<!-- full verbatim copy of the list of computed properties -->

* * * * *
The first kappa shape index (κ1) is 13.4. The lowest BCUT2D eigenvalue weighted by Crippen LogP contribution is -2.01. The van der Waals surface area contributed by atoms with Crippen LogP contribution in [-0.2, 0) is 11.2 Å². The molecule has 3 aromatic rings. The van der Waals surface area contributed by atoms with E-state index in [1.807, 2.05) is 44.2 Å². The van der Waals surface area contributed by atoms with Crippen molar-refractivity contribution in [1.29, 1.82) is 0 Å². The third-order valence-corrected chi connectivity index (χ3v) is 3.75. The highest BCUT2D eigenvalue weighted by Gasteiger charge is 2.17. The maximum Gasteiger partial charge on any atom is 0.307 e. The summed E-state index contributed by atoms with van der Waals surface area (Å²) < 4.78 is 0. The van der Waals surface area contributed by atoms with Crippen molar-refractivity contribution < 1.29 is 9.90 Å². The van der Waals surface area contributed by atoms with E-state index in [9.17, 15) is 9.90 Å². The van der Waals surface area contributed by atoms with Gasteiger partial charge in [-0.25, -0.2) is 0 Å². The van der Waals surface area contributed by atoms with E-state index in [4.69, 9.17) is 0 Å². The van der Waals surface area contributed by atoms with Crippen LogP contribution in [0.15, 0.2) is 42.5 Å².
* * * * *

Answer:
The first kappa shape index (κ1) is 13.4. The lowest BCUT2D eigenvalue weighted by Crippen LogP contribution is -2.01. The van der Waals surface area contributed by atoms with Crippen LogP contribution in [-0.2, 0) is 11.2 Å². The molecule has 3 aromatic rings. The van der Waals surface area contributed by atoms with E-state index in [1.807, 2.05) is 44.2 Å². The van der Waals surface area contributed by atoms with Crippen molar-refractivity contribution in [1.29, 1.82) is 0 Å². The third-order valence-corrected chi connectivity index (χ3v) is 3.75. The highest BCUT2D eigenvalue weighted by Gasteiger charge is 2.17. The maximum Gasteiger partial charge on any atom is 0.307 e. The summed E-state index contributed by atoms with van der Waals surface area (Å²) < 4.78 is 0. The van der Waals surface area contributed by atoms with Crippen molar-refractivity contribution < 1.29 is 9.90 Å². The van der Waals surface area contributed by atoms with E-state index in [9.17, 15) is 9.90 Å². The van der Waals surface area contributed by atoms with Gasteiger partial charge in [-0.25, -0.2) is 0 Å². The van der Waals surface area contributed by atoms with E-state index in [4.69, 9.17) is 0 Å². The van der Waals surface area contributed by atoms with Crippen LogP contribution in [0.15, 0.2) is 42.5 Å².